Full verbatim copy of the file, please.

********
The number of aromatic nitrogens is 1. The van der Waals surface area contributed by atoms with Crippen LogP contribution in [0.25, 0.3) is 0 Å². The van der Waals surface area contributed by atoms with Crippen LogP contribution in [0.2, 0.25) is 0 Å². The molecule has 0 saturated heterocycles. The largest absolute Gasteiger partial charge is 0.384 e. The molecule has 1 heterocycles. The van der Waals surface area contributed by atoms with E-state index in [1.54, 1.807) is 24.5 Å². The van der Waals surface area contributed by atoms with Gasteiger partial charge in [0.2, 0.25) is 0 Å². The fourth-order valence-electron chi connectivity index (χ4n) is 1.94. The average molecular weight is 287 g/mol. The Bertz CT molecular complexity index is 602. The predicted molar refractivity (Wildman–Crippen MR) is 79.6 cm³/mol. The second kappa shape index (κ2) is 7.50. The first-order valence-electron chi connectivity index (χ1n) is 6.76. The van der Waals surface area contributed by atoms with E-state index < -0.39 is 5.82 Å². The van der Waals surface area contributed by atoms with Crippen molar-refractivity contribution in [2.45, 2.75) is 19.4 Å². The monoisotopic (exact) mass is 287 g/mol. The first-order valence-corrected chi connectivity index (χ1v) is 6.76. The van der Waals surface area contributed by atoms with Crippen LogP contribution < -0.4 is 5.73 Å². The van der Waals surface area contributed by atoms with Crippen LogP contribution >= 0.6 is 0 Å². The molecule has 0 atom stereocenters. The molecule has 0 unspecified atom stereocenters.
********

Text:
The number of aromatic nitrogens is 1. The van der Waals surface area contributed by atoms with Crippen LogP contribution in [0.25, 0.3) is 0 Å². The van der Waals surface area contributed by atoms with Crippen LogP contribution in [0.2, 0.25) is 0 Å². The molecule has 0 saturated heterocycles. The largest absolute Gasteiger partial charge is 0.384 e. The molecule has 1 heterocycles. The van der Waals surface area contributed by atoms with E-state index in [1.54, 1.807) is 24.5 Å². The van der Waals surface area contributed by atoms with Gasteiger partial charge in [0.2, 0.25) is 0 Å². The fourth-order valence-electron chi connectivity index (χ4n) is 1.94. The average molecular weight is 287 g/mol. The Bertz CT molecular complexity index is 602. The predicted molar refractivity (Wildman–Crippen MR) is 79.6 cm³/mol. The second kappa shape index (κ2) is 7.50. The first-order valence-electron chi connectivity index (χ1n) is 6.76. The van der Waals surface area contributed by atoms with E-state index < -0.39 is 5.82 Å². The van der Waals surface area contributed by atoms with Crippen molar-refractivity contribution in [2.45, 2.75) is 19.4 Å². The monoisotopic (exact) mass is 287 g/mol. The first-order valence-corrected chi connectivity index (χ1v) is 6.76. The van der Waals surface area contributed by atoms with Crippen LogP contribution < -0.4 is 5.73 Å². The van der Waals surface area contributed by atoms with Crippen LogP contribution >= 0.6 is 0 Å². The molecule has 0 atom stereocenters. The molecule has 0 unspecified atom stereocenters.